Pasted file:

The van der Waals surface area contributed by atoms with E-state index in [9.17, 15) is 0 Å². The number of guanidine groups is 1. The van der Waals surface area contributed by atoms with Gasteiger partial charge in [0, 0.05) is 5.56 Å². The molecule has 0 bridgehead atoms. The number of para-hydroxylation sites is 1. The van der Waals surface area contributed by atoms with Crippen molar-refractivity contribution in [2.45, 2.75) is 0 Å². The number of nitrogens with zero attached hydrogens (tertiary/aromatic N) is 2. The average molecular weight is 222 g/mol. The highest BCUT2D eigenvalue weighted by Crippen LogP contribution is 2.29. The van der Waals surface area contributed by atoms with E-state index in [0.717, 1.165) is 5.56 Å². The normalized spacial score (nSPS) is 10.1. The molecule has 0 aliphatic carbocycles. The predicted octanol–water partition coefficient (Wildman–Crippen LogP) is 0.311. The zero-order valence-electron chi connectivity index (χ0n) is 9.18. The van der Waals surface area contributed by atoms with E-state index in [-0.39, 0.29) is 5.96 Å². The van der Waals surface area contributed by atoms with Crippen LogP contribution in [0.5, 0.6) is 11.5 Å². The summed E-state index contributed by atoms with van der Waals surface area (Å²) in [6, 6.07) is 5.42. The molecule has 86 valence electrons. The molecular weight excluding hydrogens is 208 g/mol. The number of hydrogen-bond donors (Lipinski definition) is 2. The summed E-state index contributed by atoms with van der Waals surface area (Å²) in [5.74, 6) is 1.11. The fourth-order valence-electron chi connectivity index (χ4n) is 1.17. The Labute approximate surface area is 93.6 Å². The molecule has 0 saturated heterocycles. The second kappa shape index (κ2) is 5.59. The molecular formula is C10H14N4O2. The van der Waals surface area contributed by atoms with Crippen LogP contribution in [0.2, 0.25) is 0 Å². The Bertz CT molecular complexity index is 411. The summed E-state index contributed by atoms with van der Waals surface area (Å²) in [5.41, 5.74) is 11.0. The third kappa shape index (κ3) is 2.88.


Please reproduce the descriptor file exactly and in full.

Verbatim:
The van der Waals surface area contributed by atoms with E-state index in [9.17, 15) is 0 Å². The number of guanidine groups is 1. The van der Waals surface area contributed by atoms with Gasteiger partial charge in [0, 0.05) is 5.56 Å². The molecule has 0 bridgehead atoms. The number of para-hydroxylation sites is 1. The van der Waals surface area contributed by atoms with Crippen molar-refractivity contribution in [2.45, 2.75) is 0 Å². The number of nitrogens with zero attached hydrogens (tertiary/aromatic N) is 2. The average molecular weight is 222 g/mol. The highest BCUT2D eigenvalue weighted by Crippen LogP contribution is 2.29. The van der Waals surface area contributed by atoms with E-state index in [0.717, 1.165) is 5.56 Å². The normalized spacial score (nSPS) is 10.1. The molecule has 0 aliphatic carbocycles. The predicted octanol–water partition coefficient (Wildman–Crippen LogP) is 0.311. The zero-order valence-electron chi connectivity index (χ0n) is 9.18. The van der Waals surface area contributed by atoms with E-state index in [-0.39, 0.29) is 5.96 Å². The van der Waals surface area contributed by atoms with Crippen LogP contribution in [0.5, 0.6) is 11.5 Å². The summed E-state index contributed by atoms with van der Waals surface area (Å²) in [6, 6.07) is 5.42. The molecule has 86 valence electrons. The molecular weight excluding hydrogens is 208 g/mol. The number of hydrogen-bond donors (Lipinski definition) is 2. The summed E-state index contributed by atoms with van der Waals surface area (Å²) in [5.74, 6) is 1.11. The fourth-order valence-electron chi connectivity index (χ4n) is 1.17. The Labute approximate surface area is 93.6 Å². The molecule has 0 saturated heterocycles. The second kappa shape index (κ2) is 5.59. The molecular formula is C10H14N4O2. The van der Waals surface area contributed by atoms with Crippen LogP contribution in [0.2, 0.25) is 0 Å². The Bertz CT molecular complexity index is 411. The summed E-state index contributed by atoms with van der Waals surface area (Å²) in [5.41, 5.74) is 11.0. The third kappa shape index (κ3) is 2.88.